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Larry Pestilence III

The English Language

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When I pay for something I am usually given a piece of paper confirming what I have bought and how much I have paid for it.

It is called a receipt.

All of a sudden, it seems, "receipt" has become a word for proof that somebody has said something.  I'm seeing this all over the place now.

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8 hours ago, Toast said:

When I pay for something I am usually given a piece of paper confirming what I have bought and how much I have paid for it.

It is called a receipt.

All of a sudden, it seems, "receipt" has become a word for proof that somebody has said something.  I'm seeing this all over the place now.


That’s a new one on me. I don’t like it. It’d only make sense if one asked for a transcript.

 

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5 hours ago, TQR said:


That’s a new one on me. I don’t like it. It’d only make sense if one asked for a transcript.

 

 

It's been extensively used about Tom Bower's book "Revenge" in which various unnamed Palace staff spill the beans* about Meghan and Harry's treatment of their staff.

"He has receipts".

I've seen it elsewhere too, but the context is too trivial for me to go looking for it again.

 

* It's "tea" now, apparently - "spill the tea"

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32 minutes ago, Toast said:

 

It's been extensively used about Tom Bower's book "Revenge" in which various unnamed Palace staff spill the beans* about Meghan and Harry's treatment of their staff.

"He has receipts".

I've seen it elsewhere too, but the context is too trivial for me to go looking for it again.

 

* It's "tea" now, apparently - "spill the tea"

I hadn't heard that before, but strikes me as an updated "spill the beans". There's sources saying it originated in African-American drag culture, and reached mainstream via Ru Paul's Drag Race, where it's not 'tea' but 't', short for truth, and has evolved to, mean gossip. 

 

'Has receipts' I'm OK with as an alternative to 'has evidence' (as in I understand it's meaning but would never seriously use it), for use if something is denied or questioned.

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People, it's "shoo in/shoo-in", not "shoe in/shoe-in".

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46 minutes ago, time said:

People, it's "shoo in/shoo-in", not "shoe in/shoe-in".

It doesn't matter ya miserable old git.:D

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On 14/10/2022 at 14:53, time said:

I hadn't heard that before, but strikes me as an updated "spill the beans". There's sources saying it originated in African-American drag culture, and reached mainstream via Ru Paul's Drag Race, where it's not 'tea' but 't', short for truth, and has evolved to, mean gossip.

 

I don't think "tea" is an improvement at all.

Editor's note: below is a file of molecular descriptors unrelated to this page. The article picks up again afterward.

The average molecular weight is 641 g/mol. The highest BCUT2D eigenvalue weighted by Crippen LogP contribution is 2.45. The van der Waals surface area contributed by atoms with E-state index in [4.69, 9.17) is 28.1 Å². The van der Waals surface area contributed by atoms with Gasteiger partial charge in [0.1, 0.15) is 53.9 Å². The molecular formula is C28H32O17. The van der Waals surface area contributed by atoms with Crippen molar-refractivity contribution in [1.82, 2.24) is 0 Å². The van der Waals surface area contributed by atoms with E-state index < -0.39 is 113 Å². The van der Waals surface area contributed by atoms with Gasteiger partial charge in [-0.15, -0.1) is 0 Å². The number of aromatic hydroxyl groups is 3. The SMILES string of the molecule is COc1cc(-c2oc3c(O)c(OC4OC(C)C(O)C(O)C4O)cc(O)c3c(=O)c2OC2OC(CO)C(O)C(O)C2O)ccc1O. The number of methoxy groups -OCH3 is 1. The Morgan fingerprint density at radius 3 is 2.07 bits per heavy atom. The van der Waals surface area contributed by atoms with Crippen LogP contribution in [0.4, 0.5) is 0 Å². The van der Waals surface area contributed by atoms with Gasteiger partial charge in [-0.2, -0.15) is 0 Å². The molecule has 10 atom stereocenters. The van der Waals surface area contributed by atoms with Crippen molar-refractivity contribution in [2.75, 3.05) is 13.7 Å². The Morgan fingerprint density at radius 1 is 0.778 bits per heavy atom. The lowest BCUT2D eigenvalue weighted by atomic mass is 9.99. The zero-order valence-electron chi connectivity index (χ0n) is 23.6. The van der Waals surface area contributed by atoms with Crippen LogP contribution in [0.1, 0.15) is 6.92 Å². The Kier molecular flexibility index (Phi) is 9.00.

Spilling the beans suggests the disclosure of multiple items of gossip, each bean a distinct little titbit. :D

Spilling the tea, well, it's all over in one gush. :evil2:

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6 hours ago, time said:

People, it's "shoo in/shoo-in", not "shoe in/shoe-in".

Well this may be SirC learning something new every day, if you are correct.  Giving the benefit to you and accepting your post as correct, ‘shoo’ makes little sense to SirC, whereas ‘shoe’ made sense (and why it was presumed true), like shoe-in such as a salesman getting their shoe in the front door.  Once that happens you’ll likely get the sale. IOW ‘it’s a shoe-in’.  
SC is happy to hear an explanation for shoo-in/shoo in.

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4 hours ago, Sir Creep said:

Well this may be SirC learning something new every day, if you are correct.  Giving the benefit to you and accepting your post as correct, ‘shoo’ makes little sense to SirC, whereas ‘shoe’ made sense (and why it was presumed true), like shoe-in such as a salesman getting their shoe in the front door.  Once that happens you’ll likely get the sale. IOW ‘it’s a shoe-in’.  
SC is happy to hear an explanation for shoo-in/shoo in.

Time is, of course, correct, as a 5 second glance in a dictionary would tell you.

To "shoo" is American slang for fixing a race so a certain horse will win. Therefore, a "shoo-in" is the horse that wins the fixed race, and from that, any certain winner. 

And thus endeth the lesson. 

You're welcome. 

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OED

shoo, v.

1. transitive

a. To scare or drive away (fowls, etc.) by calling out ‘shoo’ or by means of movement or gestures.

b. To drive or urge (a person, animal, etc.) in a desired direction.

 

2. intransitive To cry out ‘shoo’ in order to frighten or drive away fowls, etc.

3. To hasten away, as after being ‘shooed at’

4. transitive With in, to allow a racehorse to win easily. U.S. slang. Cf. shoo-in n.

 

shoo-in, n.

North American.

 1. In Horse Racing, a predetermined or ‘fixed’ race, or the winner of it. Hence loosely, a horse which is a certain winner.

 2. transferred (esp. Politics). A certain or easy winner; a certainty, a ‘walk-over’.

 

 

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